Data analysis was performed in three steps. First, baseline characteristics were compared between dementia groups using chi square tests, Kruskal-Wallis tests and univariate ANOVAs with respective Post-hoc tests as appropriate. QAlb was log-transformed for all analyses due to a skewed distribution. In a second step, QAlb was compared between ApoE genotypes in a univariable analysis using one-way ANOVA. Potential confounders were included in a multivariable analysis using ANCOVA. In case of global differences between ApoE genotypes, Tukey-Post-hoc tests were performed. Predefined subgroup analyses were conducted for the different types of dementia.

Since the underlying genetic model for ApoE has not yet been discovered, we established dominant and additive genetic models to investigate the effect of ApoE in more detail. We used any of the three ApoE alleles as a potential risk allele in both model types. Log-transformed QAlb values were compared using univariable t-tests and multivariable ANCOVAs (for dominant genetic models) and univariable and multivariable ANOVAs and ANCOVAs (for additive genetic models) [18]. Since these secondary analyses were conducted on an exploratory base only, p values were not adjusted for multiple comparisons. All QAlb values (means and confidence intervals) presented in this manuscript represent log-transformed values which were back-transformed after analyses.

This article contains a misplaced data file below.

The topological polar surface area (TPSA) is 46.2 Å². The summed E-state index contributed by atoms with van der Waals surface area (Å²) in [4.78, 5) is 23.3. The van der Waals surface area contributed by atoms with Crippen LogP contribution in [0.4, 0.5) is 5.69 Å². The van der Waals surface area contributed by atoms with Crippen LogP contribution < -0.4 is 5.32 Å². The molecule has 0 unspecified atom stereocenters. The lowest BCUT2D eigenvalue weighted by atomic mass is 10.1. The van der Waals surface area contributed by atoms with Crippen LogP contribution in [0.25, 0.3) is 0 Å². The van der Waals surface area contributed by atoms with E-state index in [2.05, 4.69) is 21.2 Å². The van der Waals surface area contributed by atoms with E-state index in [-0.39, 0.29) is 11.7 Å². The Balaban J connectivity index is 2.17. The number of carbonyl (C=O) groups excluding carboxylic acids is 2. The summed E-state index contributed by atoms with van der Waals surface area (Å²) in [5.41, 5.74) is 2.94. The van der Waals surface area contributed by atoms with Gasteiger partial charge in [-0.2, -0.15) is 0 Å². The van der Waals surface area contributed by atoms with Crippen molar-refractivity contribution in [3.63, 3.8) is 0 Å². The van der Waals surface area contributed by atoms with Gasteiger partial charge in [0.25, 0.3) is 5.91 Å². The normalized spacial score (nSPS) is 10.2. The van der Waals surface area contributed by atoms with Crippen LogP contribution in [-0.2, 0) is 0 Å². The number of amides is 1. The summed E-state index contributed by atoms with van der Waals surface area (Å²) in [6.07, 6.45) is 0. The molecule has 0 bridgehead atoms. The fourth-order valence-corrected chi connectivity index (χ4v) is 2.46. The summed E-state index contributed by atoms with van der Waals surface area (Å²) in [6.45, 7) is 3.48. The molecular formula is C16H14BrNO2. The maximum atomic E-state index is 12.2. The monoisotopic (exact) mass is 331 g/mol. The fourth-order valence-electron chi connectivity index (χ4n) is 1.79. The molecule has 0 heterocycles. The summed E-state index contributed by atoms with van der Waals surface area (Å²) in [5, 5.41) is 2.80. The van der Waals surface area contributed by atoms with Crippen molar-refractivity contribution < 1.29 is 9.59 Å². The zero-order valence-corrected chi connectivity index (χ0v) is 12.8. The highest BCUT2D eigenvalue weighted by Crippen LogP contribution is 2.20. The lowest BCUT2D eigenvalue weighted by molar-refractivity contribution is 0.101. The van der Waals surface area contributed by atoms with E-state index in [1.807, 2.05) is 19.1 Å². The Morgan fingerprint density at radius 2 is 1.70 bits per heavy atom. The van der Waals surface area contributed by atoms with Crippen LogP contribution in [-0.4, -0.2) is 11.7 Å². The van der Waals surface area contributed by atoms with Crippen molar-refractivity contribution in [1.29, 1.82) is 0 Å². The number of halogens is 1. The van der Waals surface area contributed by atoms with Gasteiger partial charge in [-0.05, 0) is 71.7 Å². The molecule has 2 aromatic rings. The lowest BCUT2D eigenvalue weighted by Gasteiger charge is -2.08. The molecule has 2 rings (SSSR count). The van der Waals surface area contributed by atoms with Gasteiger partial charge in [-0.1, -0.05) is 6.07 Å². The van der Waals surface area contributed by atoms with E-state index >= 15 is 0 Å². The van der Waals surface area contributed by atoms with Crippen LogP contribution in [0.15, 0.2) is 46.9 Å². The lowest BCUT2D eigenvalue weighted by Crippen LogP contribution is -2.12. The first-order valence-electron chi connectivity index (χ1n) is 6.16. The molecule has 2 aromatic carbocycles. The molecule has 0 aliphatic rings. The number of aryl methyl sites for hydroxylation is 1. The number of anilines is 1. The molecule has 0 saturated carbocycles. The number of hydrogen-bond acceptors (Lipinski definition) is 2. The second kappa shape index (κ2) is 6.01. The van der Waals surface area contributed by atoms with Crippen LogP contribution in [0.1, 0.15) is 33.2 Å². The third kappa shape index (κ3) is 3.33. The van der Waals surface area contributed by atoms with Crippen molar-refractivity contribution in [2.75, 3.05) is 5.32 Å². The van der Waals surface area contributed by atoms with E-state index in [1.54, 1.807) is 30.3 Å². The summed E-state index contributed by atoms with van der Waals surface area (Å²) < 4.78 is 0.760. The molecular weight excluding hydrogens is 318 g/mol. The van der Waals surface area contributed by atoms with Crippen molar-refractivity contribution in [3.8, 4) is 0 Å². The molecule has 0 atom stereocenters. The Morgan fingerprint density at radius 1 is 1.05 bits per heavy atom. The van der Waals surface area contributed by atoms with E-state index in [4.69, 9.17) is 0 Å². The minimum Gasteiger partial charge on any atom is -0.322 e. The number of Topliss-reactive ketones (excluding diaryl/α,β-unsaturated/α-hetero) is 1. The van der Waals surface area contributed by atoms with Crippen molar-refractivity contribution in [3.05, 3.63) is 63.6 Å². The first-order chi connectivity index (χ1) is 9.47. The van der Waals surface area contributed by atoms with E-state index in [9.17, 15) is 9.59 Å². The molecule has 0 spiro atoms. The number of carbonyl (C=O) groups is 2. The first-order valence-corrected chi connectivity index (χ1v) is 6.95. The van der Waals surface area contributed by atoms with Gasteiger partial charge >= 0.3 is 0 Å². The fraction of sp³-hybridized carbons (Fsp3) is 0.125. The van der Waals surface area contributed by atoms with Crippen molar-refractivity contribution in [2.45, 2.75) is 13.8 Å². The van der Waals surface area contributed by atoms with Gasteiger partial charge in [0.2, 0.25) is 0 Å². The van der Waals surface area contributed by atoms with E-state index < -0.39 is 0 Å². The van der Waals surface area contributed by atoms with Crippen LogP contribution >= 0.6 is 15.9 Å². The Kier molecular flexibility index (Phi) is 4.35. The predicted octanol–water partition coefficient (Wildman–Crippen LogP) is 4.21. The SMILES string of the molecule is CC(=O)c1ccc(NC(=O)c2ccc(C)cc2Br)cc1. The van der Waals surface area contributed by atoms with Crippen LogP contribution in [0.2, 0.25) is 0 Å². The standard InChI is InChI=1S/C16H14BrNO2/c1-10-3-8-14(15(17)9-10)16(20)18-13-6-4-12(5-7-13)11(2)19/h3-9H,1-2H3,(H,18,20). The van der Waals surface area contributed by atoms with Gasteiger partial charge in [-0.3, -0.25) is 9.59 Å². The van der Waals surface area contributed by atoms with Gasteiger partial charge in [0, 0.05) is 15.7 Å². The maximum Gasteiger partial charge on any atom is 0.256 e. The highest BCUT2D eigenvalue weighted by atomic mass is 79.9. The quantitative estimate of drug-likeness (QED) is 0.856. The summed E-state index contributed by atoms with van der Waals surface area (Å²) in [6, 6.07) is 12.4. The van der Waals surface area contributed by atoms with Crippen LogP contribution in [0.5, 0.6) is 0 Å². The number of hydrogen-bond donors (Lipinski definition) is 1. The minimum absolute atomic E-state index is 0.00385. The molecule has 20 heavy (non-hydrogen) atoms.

Results

A total of 520 demented patients with a diagnosis of CJD (n = 350), AD (n = 71) or VD (n = 99) were included in the present study. ApoE distribution in the study population was similar to the distribution of previous studies performed in the respective disease groups (Table 1) [19][21]. ApoE genotypes with one or two E4 alleles were seen more frequently in AD patients than in VD or CJD patients. Consistent with previous knowledge, CJD patients were in average younger at disease onset than AD and VD patients in this study (Table 1). There was no difference in QAlb between different types of dementia (p = 0.349). However, QAlb was considerably higher in men than in women (p<0.001).

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Table 1. Baseline characteristics of study participants by type of dementia.

http://dx.doi.org/10.1371/journal.pone.0084405.t001

In the primary analysis of this study, only weak evidence for global differences of QAlb between ApoE genotypes could be shown (p = 0.104, adjusted for age and sex, Figure 1, Table 2). QAlb values were highest in genotypes without E3 allele and lowest in E4/E4 patients. Subgroup analysis restricted to CJD patients showed the same trend (p = 0.052), whereas there was no evidence for differences between ApoE genotypes in AD (p = 0.335) and VD patients (p = 0.638, Table 2). Tukey-Post-hoc tests for pairwise comparisons did neither show significant differences between any two genotypes in the entire study population nor in the three disease subgroups.

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Figure 1. QAlb values and ApoE genotypes in a population of patients with different types of dementia (n = 520).